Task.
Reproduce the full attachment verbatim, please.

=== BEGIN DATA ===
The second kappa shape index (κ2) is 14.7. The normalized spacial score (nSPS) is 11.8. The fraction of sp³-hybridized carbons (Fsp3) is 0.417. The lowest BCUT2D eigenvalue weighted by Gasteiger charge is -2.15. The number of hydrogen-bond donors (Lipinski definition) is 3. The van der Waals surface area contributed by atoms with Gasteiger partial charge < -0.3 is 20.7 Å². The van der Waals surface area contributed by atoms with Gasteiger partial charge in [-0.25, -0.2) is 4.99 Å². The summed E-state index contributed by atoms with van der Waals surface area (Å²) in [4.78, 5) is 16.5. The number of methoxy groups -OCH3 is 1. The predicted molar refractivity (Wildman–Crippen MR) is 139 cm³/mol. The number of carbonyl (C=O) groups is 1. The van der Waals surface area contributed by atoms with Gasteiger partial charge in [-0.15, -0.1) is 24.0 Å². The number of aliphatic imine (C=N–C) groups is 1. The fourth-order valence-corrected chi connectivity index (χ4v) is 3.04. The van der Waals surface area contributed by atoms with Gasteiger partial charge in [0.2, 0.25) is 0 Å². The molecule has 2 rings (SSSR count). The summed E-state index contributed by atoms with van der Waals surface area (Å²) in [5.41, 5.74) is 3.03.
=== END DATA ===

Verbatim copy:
The second kappa shape index (κ2) is 14.7. The normalized spacial score (nSPS) is 11.8. The fraction of sp³-hybridized carbons (Fsp3) is 0.417. The lowest BCUT2D eigenvalue weighted by Gasteiger charge is -2.15. The number of hydrogen-bond donors (Lipinski definition) is 3. The van der Waals surface area contributed by atoms with Gasteiger partial charge < -0.3 is 20.7 Å². The van der Waals surface area contributed by atoms with Gasteiger partial charge in [-0.25, -0.2) is 4.99 Å². The summed E-state index contributed by atoms with van der Waals surface area (Å²) in [4.78, 5) is 16.5. The number of methoxy groups -OCH3 is 1. The predicted molar refractivity (Wildman–Crippen MR) is 139 cm³/mol. The number of carbonyl (C=O) groups is 1. The van der Waals surface area contributed by atoms with Gasteiger partial charge in [-0.15, -0.1) is 24.0 Å². The number of aliphatic imine (C=N–C) groups is 1. The fourth-order valence-corrected chi connectivity index (χ4v) is 3.04. The van der Waals surface area contributed by atoms with Gasteiger partial charge in [0.2, 0.25) is 0 Å². The molecule has 2 rings (SSSR count). The summed E-state index contributed by atoms with van der Waals surface area (Å²) in [5.41, 5.74) is 3.03.